Of concern for the marijuana industry, the Sessions Memo, unlike any other prior Federal guidance, specifically called attention to marijuana cultivation, distribution, and possession and the potential link to financial crimes such as money laundering and violations of the unlicensed money transmitter statute and Bank Secrecy Act. See https://www.justice.gov/opa/press-release/file/1022196/download

A tax bill has enough support to passMarijuana businesses must also be concerned with the Financial Crimes Enforcement Network (FinCEN), a bureau of the U.S. Department of Treasury that collects and analyzes information about financial transactions in order to combat money laundering and other financial crimes. FinCEN’s self described mission is to safeguard the nation’s financial system from illicit use and money laundering and to promote national security by collecting, analyzing, and disseminating financial intelligence. To that end, the Bank Secrecy Act (BSA) requires financial institutions to file currency transaction reports (CTRs) for cash transactions exceeding $10,000 (daily aggregate amount) with FinCEN. It also requires institutions such as banks, money services businesses, securities firms, insurance companies, casinos, and loan and finance companies, to file suspicious activity reports (SARs) anytime a transaction doesn’t make sense, is unusual for that particular client, appears to be done for the purpose of hiding or obfuscating a transaction, or show deposits structured to avoid CTR requirements (i.e., multiple deposits totaling over $10,000 but divided up to avoid the $10,000 threshold). CTRs and SARs are important tools that FinCEN uses and shares with other regulatory agencies – including the IRS – in its attempt to combat money laundering and the use of Federally backed financial institutions to hide illicit monetary transactions.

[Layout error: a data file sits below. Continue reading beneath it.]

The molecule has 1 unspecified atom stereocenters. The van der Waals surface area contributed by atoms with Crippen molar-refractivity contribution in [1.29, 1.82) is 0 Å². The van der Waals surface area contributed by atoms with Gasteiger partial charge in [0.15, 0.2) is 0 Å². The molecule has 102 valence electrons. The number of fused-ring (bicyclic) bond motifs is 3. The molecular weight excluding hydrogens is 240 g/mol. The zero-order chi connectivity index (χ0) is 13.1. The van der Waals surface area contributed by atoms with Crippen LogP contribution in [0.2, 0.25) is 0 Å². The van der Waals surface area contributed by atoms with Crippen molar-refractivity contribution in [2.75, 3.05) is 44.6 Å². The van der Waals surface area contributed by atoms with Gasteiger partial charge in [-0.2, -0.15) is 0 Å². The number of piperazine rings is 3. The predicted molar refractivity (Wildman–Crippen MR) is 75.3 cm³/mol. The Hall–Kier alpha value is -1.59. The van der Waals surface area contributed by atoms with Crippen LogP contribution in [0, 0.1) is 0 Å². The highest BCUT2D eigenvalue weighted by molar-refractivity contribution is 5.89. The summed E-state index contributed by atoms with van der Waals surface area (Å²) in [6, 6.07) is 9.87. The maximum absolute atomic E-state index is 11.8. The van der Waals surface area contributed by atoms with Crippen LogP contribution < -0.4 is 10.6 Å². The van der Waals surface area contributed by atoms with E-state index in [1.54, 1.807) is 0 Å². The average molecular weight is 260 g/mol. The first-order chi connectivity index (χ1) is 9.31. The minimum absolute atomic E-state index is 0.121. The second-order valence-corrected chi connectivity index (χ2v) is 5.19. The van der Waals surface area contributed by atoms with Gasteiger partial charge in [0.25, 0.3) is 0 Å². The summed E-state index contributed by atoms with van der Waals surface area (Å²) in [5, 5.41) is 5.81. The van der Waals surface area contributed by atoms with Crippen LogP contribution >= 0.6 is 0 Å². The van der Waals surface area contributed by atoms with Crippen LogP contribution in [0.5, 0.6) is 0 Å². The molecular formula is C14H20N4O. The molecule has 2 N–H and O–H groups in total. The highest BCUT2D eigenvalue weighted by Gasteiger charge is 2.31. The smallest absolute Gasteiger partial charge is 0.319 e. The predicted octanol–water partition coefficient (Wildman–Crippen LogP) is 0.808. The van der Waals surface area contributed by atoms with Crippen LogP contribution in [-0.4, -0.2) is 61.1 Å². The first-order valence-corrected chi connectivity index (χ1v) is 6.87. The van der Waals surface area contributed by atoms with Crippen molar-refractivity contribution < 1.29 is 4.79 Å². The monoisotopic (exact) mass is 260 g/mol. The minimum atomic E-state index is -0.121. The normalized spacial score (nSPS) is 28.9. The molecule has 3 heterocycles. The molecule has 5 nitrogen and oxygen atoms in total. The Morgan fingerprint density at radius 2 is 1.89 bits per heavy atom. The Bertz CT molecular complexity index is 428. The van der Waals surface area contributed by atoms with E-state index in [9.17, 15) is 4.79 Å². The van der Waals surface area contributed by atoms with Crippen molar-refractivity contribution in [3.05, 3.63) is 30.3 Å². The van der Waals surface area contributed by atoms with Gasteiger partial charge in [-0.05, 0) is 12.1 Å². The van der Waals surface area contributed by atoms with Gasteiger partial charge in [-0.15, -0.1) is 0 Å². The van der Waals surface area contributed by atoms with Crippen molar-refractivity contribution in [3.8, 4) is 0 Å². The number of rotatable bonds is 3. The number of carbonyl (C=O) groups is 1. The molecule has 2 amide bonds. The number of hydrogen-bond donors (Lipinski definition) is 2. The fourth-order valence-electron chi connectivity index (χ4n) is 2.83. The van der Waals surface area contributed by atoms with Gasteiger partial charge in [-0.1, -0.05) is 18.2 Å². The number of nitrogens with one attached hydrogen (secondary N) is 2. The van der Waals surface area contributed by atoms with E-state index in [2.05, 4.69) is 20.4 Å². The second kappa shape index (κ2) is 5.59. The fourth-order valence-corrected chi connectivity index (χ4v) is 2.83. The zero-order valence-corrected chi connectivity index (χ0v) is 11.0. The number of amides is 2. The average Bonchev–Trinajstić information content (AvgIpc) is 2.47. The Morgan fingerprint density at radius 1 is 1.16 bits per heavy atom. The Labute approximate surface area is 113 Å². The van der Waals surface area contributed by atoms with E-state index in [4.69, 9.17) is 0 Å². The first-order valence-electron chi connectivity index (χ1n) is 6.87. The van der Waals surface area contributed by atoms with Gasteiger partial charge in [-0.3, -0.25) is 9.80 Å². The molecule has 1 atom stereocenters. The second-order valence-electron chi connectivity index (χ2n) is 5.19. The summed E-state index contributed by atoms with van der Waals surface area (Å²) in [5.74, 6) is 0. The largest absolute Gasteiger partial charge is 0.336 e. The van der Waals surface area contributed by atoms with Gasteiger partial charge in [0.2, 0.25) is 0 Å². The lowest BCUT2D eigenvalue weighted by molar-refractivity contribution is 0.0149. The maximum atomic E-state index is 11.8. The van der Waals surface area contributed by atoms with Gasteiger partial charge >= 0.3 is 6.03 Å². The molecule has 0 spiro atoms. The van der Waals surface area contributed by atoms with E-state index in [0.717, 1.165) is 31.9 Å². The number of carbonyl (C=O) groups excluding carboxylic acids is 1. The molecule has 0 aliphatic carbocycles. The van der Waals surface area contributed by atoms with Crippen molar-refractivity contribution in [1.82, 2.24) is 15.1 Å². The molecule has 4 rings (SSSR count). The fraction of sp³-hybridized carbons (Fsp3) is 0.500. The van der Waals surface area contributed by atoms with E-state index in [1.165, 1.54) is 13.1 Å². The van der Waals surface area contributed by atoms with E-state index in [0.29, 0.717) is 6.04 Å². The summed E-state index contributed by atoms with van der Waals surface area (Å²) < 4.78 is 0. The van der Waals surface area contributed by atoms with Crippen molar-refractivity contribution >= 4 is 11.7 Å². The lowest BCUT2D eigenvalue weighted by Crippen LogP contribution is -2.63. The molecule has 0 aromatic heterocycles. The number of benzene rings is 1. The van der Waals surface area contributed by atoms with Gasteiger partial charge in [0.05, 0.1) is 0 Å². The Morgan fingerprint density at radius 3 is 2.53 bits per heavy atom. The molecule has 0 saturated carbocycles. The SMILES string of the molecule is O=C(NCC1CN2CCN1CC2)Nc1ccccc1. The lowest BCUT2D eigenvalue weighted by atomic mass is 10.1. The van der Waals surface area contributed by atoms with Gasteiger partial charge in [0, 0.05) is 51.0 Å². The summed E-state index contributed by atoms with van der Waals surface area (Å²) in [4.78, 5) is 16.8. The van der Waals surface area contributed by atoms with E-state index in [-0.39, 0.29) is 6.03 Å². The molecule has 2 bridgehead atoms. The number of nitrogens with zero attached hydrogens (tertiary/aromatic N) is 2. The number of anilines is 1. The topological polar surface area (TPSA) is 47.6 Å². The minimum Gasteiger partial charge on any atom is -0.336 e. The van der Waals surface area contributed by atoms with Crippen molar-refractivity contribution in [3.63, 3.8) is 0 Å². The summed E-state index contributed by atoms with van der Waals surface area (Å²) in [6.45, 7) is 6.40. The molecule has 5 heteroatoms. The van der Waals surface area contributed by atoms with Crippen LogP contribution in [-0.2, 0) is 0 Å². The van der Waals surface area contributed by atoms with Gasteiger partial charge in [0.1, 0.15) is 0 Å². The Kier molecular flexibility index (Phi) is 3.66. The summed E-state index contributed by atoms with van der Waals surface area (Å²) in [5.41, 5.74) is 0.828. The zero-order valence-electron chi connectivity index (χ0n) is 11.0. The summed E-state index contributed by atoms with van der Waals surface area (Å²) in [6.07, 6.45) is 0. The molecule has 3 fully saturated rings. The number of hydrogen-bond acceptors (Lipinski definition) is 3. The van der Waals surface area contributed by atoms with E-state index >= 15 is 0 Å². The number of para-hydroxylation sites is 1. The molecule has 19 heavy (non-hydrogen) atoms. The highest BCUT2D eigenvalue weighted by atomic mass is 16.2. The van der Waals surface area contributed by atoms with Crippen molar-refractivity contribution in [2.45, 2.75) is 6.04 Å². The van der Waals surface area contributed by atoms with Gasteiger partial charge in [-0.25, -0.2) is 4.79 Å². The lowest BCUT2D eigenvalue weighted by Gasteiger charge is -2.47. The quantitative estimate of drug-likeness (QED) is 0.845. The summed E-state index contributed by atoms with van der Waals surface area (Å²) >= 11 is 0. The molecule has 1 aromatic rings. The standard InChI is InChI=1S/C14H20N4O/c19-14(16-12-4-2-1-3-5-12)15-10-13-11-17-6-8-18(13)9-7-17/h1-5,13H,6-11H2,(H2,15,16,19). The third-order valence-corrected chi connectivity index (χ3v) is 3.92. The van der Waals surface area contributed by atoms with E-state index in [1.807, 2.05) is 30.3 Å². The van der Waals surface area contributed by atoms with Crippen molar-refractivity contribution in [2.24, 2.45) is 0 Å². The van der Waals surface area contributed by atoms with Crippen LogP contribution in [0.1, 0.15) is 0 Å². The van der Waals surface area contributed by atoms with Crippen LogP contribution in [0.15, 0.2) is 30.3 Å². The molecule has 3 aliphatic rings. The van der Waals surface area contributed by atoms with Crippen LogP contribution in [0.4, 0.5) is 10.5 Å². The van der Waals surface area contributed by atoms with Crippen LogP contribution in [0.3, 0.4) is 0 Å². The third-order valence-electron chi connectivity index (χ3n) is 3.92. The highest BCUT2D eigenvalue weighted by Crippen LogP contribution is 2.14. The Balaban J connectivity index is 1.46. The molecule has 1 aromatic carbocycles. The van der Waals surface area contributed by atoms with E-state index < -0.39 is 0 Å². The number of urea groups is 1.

On February 14, 2014, FinCEN issued its own marijuana specific guidance, attempting to clarify expectations for financial institutions seeking to provide services to marijuana-related businesses: specifically, “This FinCEN guidance clarifies how financial institutions can provide services to marijuana-related businesses consistent with their BSA obligations . . . This FinCEN guidance should enhance the availability of financial services for, and the financial transparency of, marijuana related businesses. “ See https://www.fincen.gov/sites/default/files/shared/FIN-2014-G001.pdf.

The 2014 FinCEN Memo instructed financial institutions to assess the risk of providing services to marijuana-related businesses by conducting due diligence, including: (1) verifying and reviewing state licensure and application documents; (2) developing an understanding of the normal and expected activity for the business, including the types of products to be sold and the types of customers to be served (e.g., medical versus recreational); (3) ongoing monitoring of publicly available sources for adverse information about the business and related parties; and (4) ongoing monitoring for suspicious activity.